- One-to-one live demo: In this type of demo, a company meets a customer, either face-to-face or online, to give them a real-time look at how the product works. In the case of a physical product, like a car, customers can sit in the vehicle or drive it to get a better sense of whether it suits their needs. With software, a company representative may demonstrate how the software is used and highlight key features. Consider planning to set aside considerable time and resources to conduct a live demo. Prospects and customers may also need to set aside time to attend.
- Product demo video: Product demo videos are similar to one-to-one demos, but they’re prerecorded rather than demonstrated live. They can then be made available online and distributed as necessary. Product demo videos can be preferable to other demo types, particularly during the early stages of the buying process, because they tend to be short, can be watched anytime and virtually anywhere, and don’t require setting up time-consuming meetings. Depending on the complexity of the product and the video’s production quality, demo videos can range from affordable to costly, but the investment is spent upfront.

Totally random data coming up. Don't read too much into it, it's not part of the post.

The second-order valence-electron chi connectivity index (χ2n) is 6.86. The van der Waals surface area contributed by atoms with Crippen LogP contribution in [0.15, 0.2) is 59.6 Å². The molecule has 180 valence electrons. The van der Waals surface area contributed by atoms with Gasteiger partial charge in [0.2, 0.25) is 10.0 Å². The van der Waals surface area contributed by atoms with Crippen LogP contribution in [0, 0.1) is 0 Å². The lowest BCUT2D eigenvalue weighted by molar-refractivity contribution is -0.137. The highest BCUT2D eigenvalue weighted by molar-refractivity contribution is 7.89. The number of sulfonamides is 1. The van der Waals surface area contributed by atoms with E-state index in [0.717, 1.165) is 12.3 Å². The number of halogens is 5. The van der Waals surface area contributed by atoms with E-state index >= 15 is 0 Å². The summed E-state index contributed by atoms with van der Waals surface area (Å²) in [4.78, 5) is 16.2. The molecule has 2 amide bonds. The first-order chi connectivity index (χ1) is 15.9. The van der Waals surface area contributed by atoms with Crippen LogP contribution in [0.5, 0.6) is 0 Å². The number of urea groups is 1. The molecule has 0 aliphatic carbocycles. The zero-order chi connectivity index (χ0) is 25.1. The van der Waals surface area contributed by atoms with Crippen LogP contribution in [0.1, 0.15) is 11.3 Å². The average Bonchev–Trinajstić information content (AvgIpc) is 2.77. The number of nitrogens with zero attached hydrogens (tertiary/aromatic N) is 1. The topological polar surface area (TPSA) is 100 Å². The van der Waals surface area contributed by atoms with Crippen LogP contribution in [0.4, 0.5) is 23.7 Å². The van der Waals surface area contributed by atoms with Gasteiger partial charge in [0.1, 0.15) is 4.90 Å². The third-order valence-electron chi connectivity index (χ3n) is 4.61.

- Interactive product demo: Interactive demos combine the best of one-to-one and video demos: They allow customers and prospects to learn about and test a product or service when and how they please. It’s the equivalent of a test drive for a car, but it can be done from a computer or mobile device at any time, from anywhere. Interactive demos can often be more affordable to create and usually require minimal upfront company resources to conduct.